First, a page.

A Fab Week for Fig Tree
One of this week’s projects for me in my job at Fig Tree Books is preparing the February newsletter. (If you’re not yet subscribing to the Fig Tree newsletter, you can remedy that right over here!) A couple of issues, back, I established a new “column” for the newsletter that I’ve dubbed the “Kvell Korner.” It’s a spot where we can share especially good news/press/honors about our authors, books, and company.
This past week provided some excellent material to be “kornered.” First, from the Jewish press came Sandee Brawarsky’s spring books preview article for The Jewish Week, which opens as follows: “While there’s frequent news these days of bookstores closing and publishers downsizing, the really good news is that two new publishers interested in Jewish literature are introducing their first titles this season.” Yes, Fig Tree Books is one of them! You can find the full article, which also touts two of our forthcoming novels, The Book of Stone and Safekeeping, online.
Our authors and the rest of our team are also regular readers of Poets & Writers magazine. So we were thrilled to discover that the magazine’s editors had chosen Fig Tree for a standalone piece. We are the focus of the “Small Press Points” column in P&W‘s March/April 2015 issue, which you can find now on newsstands and online.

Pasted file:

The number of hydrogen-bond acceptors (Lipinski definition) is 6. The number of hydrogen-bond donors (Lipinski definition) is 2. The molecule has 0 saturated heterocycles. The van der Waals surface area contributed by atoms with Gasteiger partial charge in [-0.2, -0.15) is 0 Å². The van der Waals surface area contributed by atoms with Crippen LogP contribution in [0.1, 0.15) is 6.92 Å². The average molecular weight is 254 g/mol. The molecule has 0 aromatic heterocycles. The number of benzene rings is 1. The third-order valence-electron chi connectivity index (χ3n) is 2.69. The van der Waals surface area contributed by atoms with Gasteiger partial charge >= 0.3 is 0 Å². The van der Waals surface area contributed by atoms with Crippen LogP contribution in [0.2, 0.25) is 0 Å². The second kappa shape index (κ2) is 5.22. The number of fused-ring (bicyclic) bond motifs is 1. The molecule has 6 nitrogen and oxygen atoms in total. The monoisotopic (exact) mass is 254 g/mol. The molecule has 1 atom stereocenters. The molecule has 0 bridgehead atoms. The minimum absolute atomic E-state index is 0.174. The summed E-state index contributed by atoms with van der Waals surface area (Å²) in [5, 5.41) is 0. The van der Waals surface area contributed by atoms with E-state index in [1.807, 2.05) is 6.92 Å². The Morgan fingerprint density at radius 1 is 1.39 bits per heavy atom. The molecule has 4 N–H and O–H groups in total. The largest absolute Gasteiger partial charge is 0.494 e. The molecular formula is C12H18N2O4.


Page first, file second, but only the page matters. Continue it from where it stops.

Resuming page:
Reading Patrick Modiano
So grateful to the Cultural Services of the French Embassy for live-streaming last night’s “Reading Patrick Modiano” event in New York. On a cold winter night, it was lovely to stay in and watch the discussion of the work of one of my favorite writers. Check out the archived video here.
When Writing in the First Person Makes You Feel “Wretched”
I don’t always expect to find instructive “writing about writing” in the standalone “Style” magazine that sometimes accompanies the Sunday New York Times, but over the weekend I was pulled into this article on memoirist Anna Lyndsey.
Here’s the section that caught my reading-as-a-writer attention, in part because it resonates with my own experience, and in part because I’ve been thinking about variations in point-of-view in memoiristic writing as part of the work I’ve been doing in a too-often aforementioned essay lately: “[S]he tried to write about her experience, but even the act of writing ‘I’ was enough to make her wretched. So she wrote in the third person instead. ‘The girl in the dark did this, she did that . . . it was a bit like a fairy tale.’ It was only after an agent, who had heard about her situation, asked to read her work and requested she change voice that Lyndsey entered her own story.”
What do you think? Have you tried writing about “personal” experiences in nonfiction using a pov other than first-person? And did anyone attempt to dissuade you from so doing (successfully or otherwise)? Do tell!